ASCP Skin Deep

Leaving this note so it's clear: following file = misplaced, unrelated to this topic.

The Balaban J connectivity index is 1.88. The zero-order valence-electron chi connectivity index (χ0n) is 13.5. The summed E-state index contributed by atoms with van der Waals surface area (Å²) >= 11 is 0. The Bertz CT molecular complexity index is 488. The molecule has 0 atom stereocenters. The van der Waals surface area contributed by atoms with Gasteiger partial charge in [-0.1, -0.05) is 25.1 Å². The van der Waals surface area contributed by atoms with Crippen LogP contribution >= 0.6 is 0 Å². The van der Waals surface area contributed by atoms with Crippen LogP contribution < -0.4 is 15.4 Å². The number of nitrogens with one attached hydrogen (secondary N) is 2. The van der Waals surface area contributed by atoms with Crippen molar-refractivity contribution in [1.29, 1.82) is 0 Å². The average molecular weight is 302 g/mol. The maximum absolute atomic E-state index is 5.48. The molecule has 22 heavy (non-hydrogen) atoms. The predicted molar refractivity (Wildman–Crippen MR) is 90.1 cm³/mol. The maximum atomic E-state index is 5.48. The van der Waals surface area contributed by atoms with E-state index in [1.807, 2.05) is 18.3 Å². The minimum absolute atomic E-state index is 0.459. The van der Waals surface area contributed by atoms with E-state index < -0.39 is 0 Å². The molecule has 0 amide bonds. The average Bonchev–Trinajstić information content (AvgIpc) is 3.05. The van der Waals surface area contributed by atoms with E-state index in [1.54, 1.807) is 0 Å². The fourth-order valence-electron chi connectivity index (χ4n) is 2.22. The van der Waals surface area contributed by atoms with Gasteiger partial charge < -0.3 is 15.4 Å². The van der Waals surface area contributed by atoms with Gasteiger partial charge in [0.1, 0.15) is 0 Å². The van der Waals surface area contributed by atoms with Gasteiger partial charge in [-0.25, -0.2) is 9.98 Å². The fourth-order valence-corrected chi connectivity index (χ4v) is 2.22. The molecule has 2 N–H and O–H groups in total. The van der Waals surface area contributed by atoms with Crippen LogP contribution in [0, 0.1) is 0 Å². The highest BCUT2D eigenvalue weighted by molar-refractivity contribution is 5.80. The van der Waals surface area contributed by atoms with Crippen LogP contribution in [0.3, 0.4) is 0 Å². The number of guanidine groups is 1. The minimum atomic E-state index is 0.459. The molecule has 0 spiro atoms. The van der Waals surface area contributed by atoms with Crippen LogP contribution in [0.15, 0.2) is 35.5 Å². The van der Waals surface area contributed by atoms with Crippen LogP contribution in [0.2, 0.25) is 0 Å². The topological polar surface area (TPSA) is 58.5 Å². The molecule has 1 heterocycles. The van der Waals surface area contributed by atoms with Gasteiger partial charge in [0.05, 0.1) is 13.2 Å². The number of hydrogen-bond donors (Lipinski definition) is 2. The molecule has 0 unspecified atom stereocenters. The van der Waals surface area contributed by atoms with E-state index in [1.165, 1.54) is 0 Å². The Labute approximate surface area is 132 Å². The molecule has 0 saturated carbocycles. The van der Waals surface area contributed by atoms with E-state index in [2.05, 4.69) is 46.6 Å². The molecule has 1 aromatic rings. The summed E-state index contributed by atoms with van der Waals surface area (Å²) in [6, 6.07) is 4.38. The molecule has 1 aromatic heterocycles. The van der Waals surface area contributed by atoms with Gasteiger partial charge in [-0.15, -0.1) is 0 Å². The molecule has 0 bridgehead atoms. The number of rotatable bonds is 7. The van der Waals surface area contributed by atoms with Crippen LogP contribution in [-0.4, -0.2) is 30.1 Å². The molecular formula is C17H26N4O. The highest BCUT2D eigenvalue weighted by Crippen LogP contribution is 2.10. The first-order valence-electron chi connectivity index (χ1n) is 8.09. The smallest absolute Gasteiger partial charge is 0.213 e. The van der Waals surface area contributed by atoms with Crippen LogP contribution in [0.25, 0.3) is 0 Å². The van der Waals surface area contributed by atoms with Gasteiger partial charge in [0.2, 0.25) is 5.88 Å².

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88 september/october 2017 sell products we believe in and trust will work. We do not have monthly quotas, but our retail sales average about three times our service earnings. Everyone wins! HOW DO YOU EDUCATE CLIENTS WHO HAVE UNREALISTIC EXPECTATIONS? Educating clients begins with the initial consultation—understanding their needs, why they are breaking out or having pigment concerns or experiencing laxity issues. I explain a brief form of histology, show a diagram, use analogies, or even draw pictures. Additionally, the client and I set benchmarks; we make sure to check in at every appointment by asking and answering questions and taking pictures to show progress. As estheticians, we know problems aren't fixed overnight. In today's "instant" culture and photo filters, our clients don't necessarily understand that solutions take time. Educating clients in a ASCP & you I AM ASCP Personalizing Perfection Ella Cressman finds success by focusing on client education and creative care HOW DID YOU CHOOSE SKIN CARE AS A CAREER? I would say I was born an esthetician. I have been fascinated with extractions and all things skin-related since I was 7 years old. I remember my first blackhead and feeling mesmerized. In fact, it was a blackhead that changed my life. Long after my first comedone encounter, and after I earned my business degree, I was 27 years old, had reached a professional glass ceiling, and hated my job. I was complaining to my dad about my dissatisfaction with my career choice when I looked over at him and saw an enormous blackhead. It was all I could do to not lean over and squeeze it to freedom! It was my "a-ha" moment—I knew what path I needed to take next. I signed up for school the following week. WHAT'S THE BEST PART OF OWNING YOUR BUSINESS? Having the freedom to design custom treatments to best fit each client's individual needs. I am not obliged to stick to a script or a protocol, so I can select products and modalities that will make a difference. This is what I have taught my employees to do as well. We adjust each treatment to fit our clients' immediate skin care needs, always keeping in mind their long-term skin care goals. We also carry products that support our business philosophy of being a corrective skin care studio, so we palatable way empowers them to understand the process. By focusing on educating the client, we are able to understand their needs and set realistic expectations collectively. WHAT NEW TECHNIQUE, DEVICE, OR PRODUCT ARE YOU EXCITED ABOUT? What was old is new again. I have fallen back in love with the ultrasonic spatula. It's a versatile device, and I have developed new techniques in combination with dermaplaning, masking, extracting, and more. I also love using products beyond their original intention. One of my favorite skin care companies has a firming body lotion that accidentally ended up on a budding, gnarly zit I had brewing on my chin one night. The next morning, the potential "mirror squirter" was no longer a threat. I deduced the tingling sensation brought healing activity to the area, which contributed to the taming, and I have since developed facials incorporating that body lotion. Clients are loving the results. WHAT ADVICE WOULD YOU OFFER ESTIES WHO WANT TO OWN THEIR OWN BUSINESS? Owning a business is hard. Period. I've worked in several aspects of this industry. I have been an employee, a booth renter, a sales rep, and even have a diploma in organic product formulation. I've seen a lot of what you should do and a lot of what you should not do. One common quality I've witnessed in successful businesses is tenacity. When you first open your business, even if it's a booth rental, it feels as if you are pushing a large boulder up a steep hill. I've discovered that you will eventually get to a flat spot, and though there are more hills after that, it gets easier. Don't give up. ELLA CRESSMAN Esthetician; owner of Ella Cress Skin Care Wheat Ridge, CO ASCP Member Since 2013

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